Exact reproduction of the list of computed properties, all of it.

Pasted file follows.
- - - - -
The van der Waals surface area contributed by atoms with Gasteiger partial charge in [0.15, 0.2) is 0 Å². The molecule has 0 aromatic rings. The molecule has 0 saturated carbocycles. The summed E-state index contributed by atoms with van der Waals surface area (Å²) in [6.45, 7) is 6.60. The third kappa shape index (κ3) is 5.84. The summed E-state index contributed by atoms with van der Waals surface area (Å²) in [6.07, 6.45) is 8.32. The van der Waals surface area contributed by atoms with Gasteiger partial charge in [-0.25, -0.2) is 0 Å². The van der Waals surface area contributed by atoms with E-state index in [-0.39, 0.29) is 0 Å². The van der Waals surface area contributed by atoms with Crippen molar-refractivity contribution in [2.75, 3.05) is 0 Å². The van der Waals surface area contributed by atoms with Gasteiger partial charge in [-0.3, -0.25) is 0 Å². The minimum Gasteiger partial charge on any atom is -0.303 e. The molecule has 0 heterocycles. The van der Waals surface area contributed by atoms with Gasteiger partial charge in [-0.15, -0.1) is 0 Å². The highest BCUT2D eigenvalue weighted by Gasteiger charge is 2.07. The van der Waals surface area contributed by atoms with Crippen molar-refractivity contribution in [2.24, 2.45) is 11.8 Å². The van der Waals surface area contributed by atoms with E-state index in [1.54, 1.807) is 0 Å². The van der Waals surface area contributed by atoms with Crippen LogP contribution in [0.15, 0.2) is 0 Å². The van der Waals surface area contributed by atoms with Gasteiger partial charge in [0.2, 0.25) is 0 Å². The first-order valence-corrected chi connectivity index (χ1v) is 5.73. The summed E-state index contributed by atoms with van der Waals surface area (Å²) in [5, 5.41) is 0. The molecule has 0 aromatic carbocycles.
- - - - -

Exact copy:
The van der Waals surface area contributed by atoms with Gasteiger partial charge in [0.15, 0.2) is 0 Å². The molecule has 0 aromatic rings. The molecule has 0 saturated carbocycles. The summed E-state index contributed by atoms with van der Waals surface area (Å²) in [6.45, 7) is 6.60. The third kappa shape index (κ3) is 5.84. The summed E-state index contributed by atoms with van der Waals surface area (Å²) in [6.07, 6.45) is 8.32. The van der Waals surface area contributed by atoms with Gasteiger partial charge in [-0.25, -0.2) is 0 Å². The van der Waals surface area contributed by atoms with E-state index in [-0.39, 0.29) is 0 Å². The van der Waals surface area contributed by atoms with Crippen molar-refractivity contribution in [2.75, 3.05) is 0 Å². The van der Waals surface area contributed by atoms with Gasteiger partial charge in [-0.3, -0.25) is 0 Å². The minimum Gasteiger partial charge on any atom is -0.303 e. The molecule has 0 heterocycles. The van der Waals surface area contributed by atoms with Gasteiger partial charge in [-0.15, -0.1) is 0 Å². The highest BCUT2D eigenvalue weighted by Gasteiger charge is 2.07. The van der Waals surface area contributed by atoms with Crippen molar-refractivity contribution in [2.24, 2.45) is 11.8 Å². The van der Waals surface area contributed by atoms with E-state index in [1.54, 1.807) is 0 Å². The van der Waals surface area contributed by atoms with Crippen LogP contribution in [0.15, 0.2) is 0 Å². The van der Waals surface area contributed by atoms with Gasteiger partial charge in [0.2, 0.25) is 0 Å². The first-order valence-corrected chi connectivity index (χ1v) is 5.73. The summed E-state index contributed by atoms with van der Waals surface area (Å²) in [5, 5.41) is 0. The molecule has 0 aromatic carbocycles.